A claim for lost wages can be very important to any injured seaman. If you are unable to work because of your injury, you can seek damages for the earnings you lose as a result. Claims can be made to receive pay for present lost wages, reduced future earning capacity, and benefits like 401k contributions, pensions, and accumulated vacation time.

Medical Costs Claims

Injured seamen may have extensive medical bills as a result of a maritime accident and this is another type of claim that can be made according to the Jones Act. If you are injured you can claim the present expenses, but also anticipated future medical expenses that may be needed as a result of the injury. Claims may include transportation costs for receiving treatment, rehabilitation, surgery, occupational therapy, physical therapy, mental health care, and any equipment needed because of the injury.

Punitive Damages Claims

In the case that a vessel was found to be known by the employer to be unseaworthy or the employer was recklessly negligent in some way, and this resulted in an accident and injury to a seaman, that worker may claim punitive damages in addition to any medical costs, lost wages, and pain and suffering claims. It is not as easy to win damages like these, as it has to be proven that the employer showed reckless disregard for employees and their safety.

Wrongful Death Claims

In the terrible event that a seaman dies aboard a vessel, his or her beneficiaries or dependents can file a Jones Act claim for wrongful death. The claim, if won, may provide dependents with financial support in a variety of forms. The support may be for lost wages, funeral costs, pain and suffering, medical expenses for the seaman prior to death, and for special costs needed for dependent children.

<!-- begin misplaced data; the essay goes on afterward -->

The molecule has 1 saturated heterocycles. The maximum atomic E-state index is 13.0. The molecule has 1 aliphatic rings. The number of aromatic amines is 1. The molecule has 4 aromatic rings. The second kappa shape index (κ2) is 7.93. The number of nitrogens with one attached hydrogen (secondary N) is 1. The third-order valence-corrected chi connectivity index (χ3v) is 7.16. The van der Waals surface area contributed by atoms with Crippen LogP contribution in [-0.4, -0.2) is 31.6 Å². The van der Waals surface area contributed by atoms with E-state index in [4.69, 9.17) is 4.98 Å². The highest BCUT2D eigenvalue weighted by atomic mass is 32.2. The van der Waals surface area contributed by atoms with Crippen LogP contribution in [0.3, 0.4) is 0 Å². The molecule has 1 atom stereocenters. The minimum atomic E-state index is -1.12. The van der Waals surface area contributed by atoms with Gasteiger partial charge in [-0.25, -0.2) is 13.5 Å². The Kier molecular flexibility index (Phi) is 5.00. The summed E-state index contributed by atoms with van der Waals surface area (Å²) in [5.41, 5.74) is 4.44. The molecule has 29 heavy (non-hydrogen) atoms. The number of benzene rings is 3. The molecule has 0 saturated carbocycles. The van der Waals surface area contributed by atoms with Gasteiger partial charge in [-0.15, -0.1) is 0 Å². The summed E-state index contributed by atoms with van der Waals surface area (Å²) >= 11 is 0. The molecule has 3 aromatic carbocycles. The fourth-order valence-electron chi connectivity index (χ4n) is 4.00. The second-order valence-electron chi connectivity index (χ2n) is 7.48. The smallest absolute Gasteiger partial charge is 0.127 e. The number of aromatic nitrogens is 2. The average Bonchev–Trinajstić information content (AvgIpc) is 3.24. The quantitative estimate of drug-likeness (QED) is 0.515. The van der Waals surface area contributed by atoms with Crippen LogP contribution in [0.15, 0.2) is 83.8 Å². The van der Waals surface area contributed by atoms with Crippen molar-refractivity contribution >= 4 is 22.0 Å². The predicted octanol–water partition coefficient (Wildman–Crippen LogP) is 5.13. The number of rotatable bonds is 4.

Supporting the U.S. Military

The importance of the Jones Act to the U.S. Military cannot be overstated. The Act includes regulations that force all vessels in the U.S. and in coastal waters to follow American laws. It also pushes for safer and more productive maritime work environments because it requires that employers be held accountable when workers are injured or killed.

Helping to keep the U.S. maritime industry safe, productive, and thriving supports the military because it can be called upon in times of need. The U.S. Navy in particular relies on having a private maritime industry that is ready to be used during war time. The military needs to be able to rely on the ships, terminals, ports, and associated technologies throughout the U.S. if war makes calling on them necessary.

The Economic Importance of the Jones Act

The fact that the Jones Act supports the maritime industry and ensures that it is strong, productive, and safe, is not just important to the military; it is also crucial to the economy. There are nearly 40,000 vessels operating under the Jones Act with half a million jobs and billions of dollars.

Without the Jones Act to protect this industry, a major component of the economy would be in trouble. Without the Act, the costs of overseeing the industry, of ensuring that ships follow U.S. law and of keeping maritime environments safe, would fall to the Department of Homeland Security, at a great financial cost.